Wednesday, July 11, 2007

Klach Pitchei Chochma -- Petach 1 (Part 2)

Klach Pitchei Chochma -- 138 Openings to Wisdom

By Rabbi Moshe Chaim Luzzatto

As adapted by Rabbi Yaakov Feldman


Petach 1 (Part 2)


Ramchal then goes on to address the place of Kabbalah in all this. He asserts that Kabbalah “is first and foremost meant to exhibit the truth of the [Jewish] faith”. His point is that what Kabbalah does so well is to explain why we believe what we do, and by implication, why we do what we do.

He adds that “it (also) comes to illustrate how all … (of creation) materialized out of the Supreme Will” rather than out of sheer nothingness and at random. It likewise “demonstrates how everything is governed as it should be” rather than haphazardly, and “by G-d” alone; it provides us with “in depth understandings of all the rules and processes of Divine governance”; and it comes to illustrate the fact that what G-d wants most of all is “to bring the entire cycle of creation to perfection in the end.” This last point will be discussed later on [2].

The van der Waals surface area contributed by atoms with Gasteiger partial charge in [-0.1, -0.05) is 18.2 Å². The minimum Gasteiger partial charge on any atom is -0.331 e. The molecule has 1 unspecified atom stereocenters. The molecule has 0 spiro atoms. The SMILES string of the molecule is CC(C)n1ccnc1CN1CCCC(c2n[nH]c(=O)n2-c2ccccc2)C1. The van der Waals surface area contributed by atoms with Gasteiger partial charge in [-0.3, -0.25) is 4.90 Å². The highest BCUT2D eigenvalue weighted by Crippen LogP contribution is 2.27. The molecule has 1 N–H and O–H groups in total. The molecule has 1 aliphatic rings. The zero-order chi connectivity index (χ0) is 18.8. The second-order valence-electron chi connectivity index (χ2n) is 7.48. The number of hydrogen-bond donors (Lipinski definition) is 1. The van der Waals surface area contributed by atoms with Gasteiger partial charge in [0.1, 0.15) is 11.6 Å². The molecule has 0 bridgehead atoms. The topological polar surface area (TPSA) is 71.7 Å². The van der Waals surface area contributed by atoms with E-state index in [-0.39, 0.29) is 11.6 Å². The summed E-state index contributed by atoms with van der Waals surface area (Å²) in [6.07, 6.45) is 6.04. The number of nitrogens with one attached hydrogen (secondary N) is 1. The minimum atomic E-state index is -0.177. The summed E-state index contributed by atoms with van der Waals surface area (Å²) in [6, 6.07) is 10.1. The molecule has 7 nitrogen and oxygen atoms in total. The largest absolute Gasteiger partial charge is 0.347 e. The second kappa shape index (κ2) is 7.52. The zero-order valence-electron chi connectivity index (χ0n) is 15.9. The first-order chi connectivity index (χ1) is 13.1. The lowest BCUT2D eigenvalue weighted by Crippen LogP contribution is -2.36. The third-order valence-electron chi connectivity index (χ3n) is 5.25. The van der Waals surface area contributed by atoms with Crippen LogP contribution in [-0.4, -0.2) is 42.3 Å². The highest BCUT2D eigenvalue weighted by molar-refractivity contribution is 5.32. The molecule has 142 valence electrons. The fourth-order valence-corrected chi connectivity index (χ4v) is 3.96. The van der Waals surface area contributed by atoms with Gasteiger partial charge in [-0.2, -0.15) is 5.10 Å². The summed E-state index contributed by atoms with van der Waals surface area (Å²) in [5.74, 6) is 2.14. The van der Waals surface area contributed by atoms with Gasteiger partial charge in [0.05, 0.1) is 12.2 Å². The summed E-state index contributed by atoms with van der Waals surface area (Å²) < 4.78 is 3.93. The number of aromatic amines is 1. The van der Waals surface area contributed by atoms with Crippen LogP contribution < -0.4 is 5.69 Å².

(c) 2007 Rabbi Yaakov Feldman

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[2] Elsewhere Ramchal explains that the Kabbalistic system serves three purposes, all of which are spoke of in this section: to illustrate how the various names and depictions of G-d’s “traits” apply (which he terms its most “superficial” role); to demonstrate the fact that G-d will eventually exhibit His abiding beneficence which will then lead to the undoing of wrong and the ultimate reward of the righteous; and (it’s most significant role, he makes clear) to reveal G-d’s Yichud and ever-presence, and to indicate how everything will eventually return to its Source (see end of Iggrot Pitchei Chochma v’Da’at). This last, decidedly recondite point is the “the truth of the [Jewish] faith” cited above that Kabbalah is meant to reveal.


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